Good cities have good public transport systems.
The easier it is to move around, without a car, the more mobile its citizens become, the more willing to look farther afield for opportunities for work and pleasure.
More open also means less insular and less judgmental.
Until a few years ago, by any such measure, Delhi was a very bad city indeed. Its state-run and private buses were overcrowded, ill-kept and uncomfortable, and then there were the user-unfriendly autos and black-and-yellow taxis.
Whatever you chose, it was a forgettable experience. Women suffered the most. Fisticuffs inside buses were common.
Now, Delhiites have a Metro, air-conditioned low-floor buses, and radio cabs just a phone call away.
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If citizens change their way of travelling, do they change their way of living? In this city, to answer that question one has to begin with its women commuters.
Take 21-year-old Sakshi Malhotra, a student of fashion technology, travelling in the Metro mid-morning.
She is dressed in shorts and high heels. This is not what she was wearing when she left home.
She used the washrooms at Rajiv Chowk station, she says, to change out of her mother-approved clothes.
Standing in the women's compartment, she does not feel self-conscious in three-inch heels. From next door men struggle to peep in, but Malhotra is unworried.
“If people have to look, let them,” she says. “I don’t feel scared since there are so many women around me.” And it is true — women in the ladies’ compartments are fierce in defence of their space.
A survey by women’s NGO Jagori, published last year, found that almost a third of the women identified public transport as the most unsafe public space.
(Waiting for transport added 10 per cent, and walking down the road 40 per cent.)
So, despite her confidence and the compartment for women, Malhotra does not travel later than 9 pm: “My parents will not allow it.”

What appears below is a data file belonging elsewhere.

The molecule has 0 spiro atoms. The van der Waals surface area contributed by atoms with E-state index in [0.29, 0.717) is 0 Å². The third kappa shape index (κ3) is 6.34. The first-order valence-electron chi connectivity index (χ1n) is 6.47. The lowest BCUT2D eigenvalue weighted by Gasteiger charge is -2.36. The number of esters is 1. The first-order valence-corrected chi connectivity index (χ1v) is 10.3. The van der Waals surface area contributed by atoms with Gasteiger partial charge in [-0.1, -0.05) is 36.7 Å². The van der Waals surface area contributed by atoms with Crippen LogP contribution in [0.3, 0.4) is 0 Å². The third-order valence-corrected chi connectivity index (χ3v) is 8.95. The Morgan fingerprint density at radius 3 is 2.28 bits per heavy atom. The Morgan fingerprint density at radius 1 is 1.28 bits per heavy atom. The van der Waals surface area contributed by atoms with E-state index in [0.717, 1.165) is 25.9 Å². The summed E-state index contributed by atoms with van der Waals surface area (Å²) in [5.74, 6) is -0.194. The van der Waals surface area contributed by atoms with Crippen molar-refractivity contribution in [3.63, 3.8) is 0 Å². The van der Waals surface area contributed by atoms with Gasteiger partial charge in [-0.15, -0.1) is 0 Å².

Other female Metro-goers concur; some have uncomfortable experiences of verbal harassment and “staring” in the late trains to relate. The women's compartments go almost empty after 10 pm or so.
Keeping the sexes apart is one thing; another is the predictability of the environment, from escalators to well-laid platforms and trains one doesn’t have to climb up or down into.
“I can wear heels! And saris!” says more than one regular — whether or not she is actually wearing either.
The expression is of relief and enablement.
Older women who do not drive can still go out.
Sheila Devi, 60, does not often leave home, but when she does she prefers the Metro to autos and taxis. “It is cheaper, faster and there’s AC of course,” she says, shifting her baby granddaughter to the other hip, her eye firmly on her three bags.
Air-conditioning is a universal incentive.
Anmol Mehta, 32, used to travel in buses from Vasant Kunj to his workplace in Kalkaji. No longer.
Though he pays extra to ride a feeder bus to the nearest Metro station, in the train he’s happy to be away from other people’s sweat.
“With the AC on there’s no smell,” he says (though rush-hour commuters on hot days will not all agree). “I hate autos,” Mehta adds. “I fell sick in winter after an auto ride — I caught pneumonia. The Metro is heated in winter.” Comfortable commutes probably turn into better productivity. Delhi autos, with their rigged meters and murderous drivers, have caused much damage to commuters’ sanity.